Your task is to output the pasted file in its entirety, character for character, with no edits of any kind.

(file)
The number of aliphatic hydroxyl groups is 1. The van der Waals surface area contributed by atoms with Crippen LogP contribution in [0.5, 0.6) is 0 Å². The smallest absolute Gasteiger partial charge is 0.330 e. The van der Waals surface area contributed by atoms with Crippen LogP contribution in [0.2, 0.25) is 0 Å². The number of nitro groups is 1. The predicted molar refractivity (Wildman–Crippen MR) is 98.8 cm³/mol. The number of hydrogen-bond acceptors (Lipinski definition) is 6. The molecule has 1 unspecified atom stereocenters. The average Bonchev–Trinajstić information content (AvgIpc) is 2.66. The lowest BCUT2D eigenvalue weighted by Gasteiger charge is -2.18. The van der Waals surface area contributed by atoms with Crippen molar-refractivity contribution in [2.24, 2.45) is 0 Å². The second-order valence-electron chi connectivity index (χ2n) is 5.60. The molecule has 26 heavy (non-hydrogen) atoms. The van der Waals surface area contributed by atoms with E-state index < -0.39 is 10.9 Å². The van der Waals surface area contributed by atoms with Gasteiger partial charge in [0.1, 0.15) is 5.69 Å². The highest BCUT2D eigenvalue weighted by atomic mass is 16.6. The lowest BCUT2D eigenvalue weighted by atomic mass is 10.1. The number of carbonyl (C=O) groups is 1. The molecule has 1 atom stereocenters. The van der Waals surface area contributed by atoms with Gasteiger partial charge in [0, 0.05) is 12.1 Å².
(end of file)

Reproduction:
The number of aliphatic hydroxyl groups is 1. The van der Waals surface area contributed by atoms with Crippen LogP contribution in [0.5, 0.6) is 0 Å². The smallest absolute Gasteiger partial charge is 0.330 e. The van der Waals surface area contributed by atoms with Crippen LogP contribution in [0.2, 0.25) is 0 Å². The number of nitro groups is 1. The predicted molar refractivity (Wildman–Crippen MR) is 98.8 cm³/mol. The number of hydrogen-bond acceptors (Lipinski definition) is 6. The molecule has 1 unspecified atom stereocenters. The average Bonchev–Trinajstić information content (AvgIpc) is 2.66. The lowest BCUT2D eigenvalue weighted by Gasteiger charge is -2.18. The van der Waals surface area contributed by atoms with Crippen molar-refractivity contribution in [2.24, 2.45) is 0 Å². The second-order valence-electron chi connectivity index (χ2n) is 5.60. The molecule has 26 heavy (non-hydrogen) atoms. The van der Waals surface area contributed by atoms with E-state index < -0.39 is 10.9 Å². The van der Waals surface area contributed by atoms with Gasteiger partial charge in [0.1, 0.15) is 5.69 Å². The highest BCUT2D eigenvalue weighted by atomic mass is 16.6. The lowest BCUT2D eigenvalue weighted by atomic mass is 10.1. The number of carbonyl (C=O) groups is 1. The molecule has 1 atom stereocenters. The van der Waals surface area contributed by atoms with Gasteiger partial charge in [0, 0.05) is 12.1 Å².